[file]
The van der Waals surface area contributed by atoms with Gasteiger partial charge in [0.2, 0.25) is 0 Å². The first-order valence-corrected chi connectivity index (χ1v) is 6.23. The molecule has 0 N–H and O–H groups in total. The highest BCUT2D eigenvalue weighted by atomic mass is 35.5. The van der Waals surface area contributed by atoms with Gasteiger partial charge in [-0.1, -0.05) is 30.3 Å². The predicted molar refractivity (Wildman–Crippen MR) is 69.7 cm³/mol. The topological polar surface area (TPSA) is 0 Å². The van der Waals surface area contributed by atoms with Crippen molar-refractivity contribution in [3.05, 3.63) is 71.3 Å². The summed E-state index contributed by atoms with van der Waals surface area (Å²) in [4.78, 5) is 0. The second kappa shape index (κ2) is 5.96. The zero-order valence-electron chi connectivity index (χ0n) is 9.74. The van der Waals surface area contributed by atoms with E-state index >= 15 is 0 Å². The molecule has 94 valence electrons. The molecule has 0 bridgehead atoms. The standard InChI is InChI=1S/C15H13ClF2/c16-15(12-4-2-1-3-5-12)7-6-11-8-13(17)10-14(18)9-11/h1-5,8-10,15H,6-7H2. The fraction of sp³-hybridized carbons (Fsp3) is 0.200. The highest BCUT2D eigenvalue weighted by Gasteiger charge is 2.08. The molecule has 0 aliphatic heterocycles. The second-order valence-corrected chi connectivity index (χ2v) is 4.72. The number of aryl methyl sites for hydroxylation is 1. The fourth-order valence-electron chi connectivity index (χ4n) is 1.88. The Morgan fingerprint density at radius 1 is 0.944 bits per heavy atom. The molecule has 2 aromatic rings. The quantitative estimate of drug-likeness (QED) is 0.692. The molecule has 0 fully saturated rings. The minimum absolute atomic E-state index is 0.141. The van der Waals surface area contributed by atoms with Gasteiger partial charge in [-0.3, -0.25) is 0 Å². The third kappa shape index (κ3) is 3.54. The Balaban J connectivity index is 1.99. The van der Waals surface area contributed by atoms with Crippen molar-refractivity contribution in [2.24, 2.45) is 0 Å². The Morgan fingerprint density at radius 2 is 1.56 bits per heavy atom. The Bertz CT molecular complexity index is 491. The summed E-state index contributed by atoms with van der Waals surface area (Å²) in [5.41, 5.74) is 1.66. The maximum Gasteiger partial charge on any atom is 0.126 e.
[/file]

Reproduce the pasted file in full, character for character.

The van der Waals surface area contributed by atoms with Gasteiger partial charge in [0.2, 0.25) is 0 Å². The first-order valence-corrected chi connectivity index (χ1v) is 6.23. The molecule has 0 N–H and O–H groups in total. The highest BCUT2D eigenvalue weighted by atomic mass is 35.5. The van der Waals surface area contributed by atoms with Gasteiger partial charge in [-0.1, -0.05) is 30.3 Å². The predicted molar refractivity (Wildman–Crippen MR) is 69.7 cm³/mol. The topological polar surface area (TPSA) is 0 Å². The van der Waals surface area contributed by atoms with Crippen molar-refractivity contribution in [3.05, 3.63) is 71.3 Å². The summed E-state index contributed by atoms with van der Waals surface area (Å²) in [4.78, 5) is 0. The second kappa shape index (κ2) is 5.96. The zero-order valence-electron chi connectivity index (χ0n) is 9.74. The van der Waals surface area contributed by atoms with E-state index >= 15 is 0 Å². The molecule has 94 valence electrons. The molecule has 0 bridgehead atoms. The standard InChI is InChI=1S/C15H13ClF2/c16-15(12-4-2-1-3-5-12)7-6-11-8-13(17)10-14(18)9-11/h1-5,8-10,15H,6-7H2. The fraction of sp³-hybridized carbons (Fsp3) is 0.200. The highest BCUT2D eigenvalue weighted by Gasteiger charge is 2.08. The molecule has 0 aliphatic heterocycles. The second-order valence-corrected chi connectivity index (χ2v) is 4.72. The number of aryl methyl sites for hydroxylation is 1. The fourth-order valence-electron chi connectivity index (χ4n) is 1.88. The Morgan fingerprint density at radius 1 is 0.944 bits per heavy atom. The molecule has 2 aromatic rings. The quantitative estimate of drug-likeness (QED) is 0.692. The molecule has 0 fully saturated rings. The minimum absolute atomic E-state index is 0.141. The van der Waals surface area contributed by atoms with Gasteiger partial charge in [-0.3, -0.25) is 0 Å². The third kappa shape index (κ3) is 3.54. The Balaban J connectivity index is 1.99. The van der Waals surface area contributed by atoms with Crippen molar-refractivity contribution in [2.24, 2.45) is 0 Å². The Morgan fingerprint density at radius 2 is 1.56 bits per heavy atom. The Bertz CT molecular complexity index is 491. The summed E-state index contributed by atoms with van der Waals surface area (Å²) in [5.41, 5.74) is 1.66. The maximum Gasteiger partial charge on any atom is 0.126 e.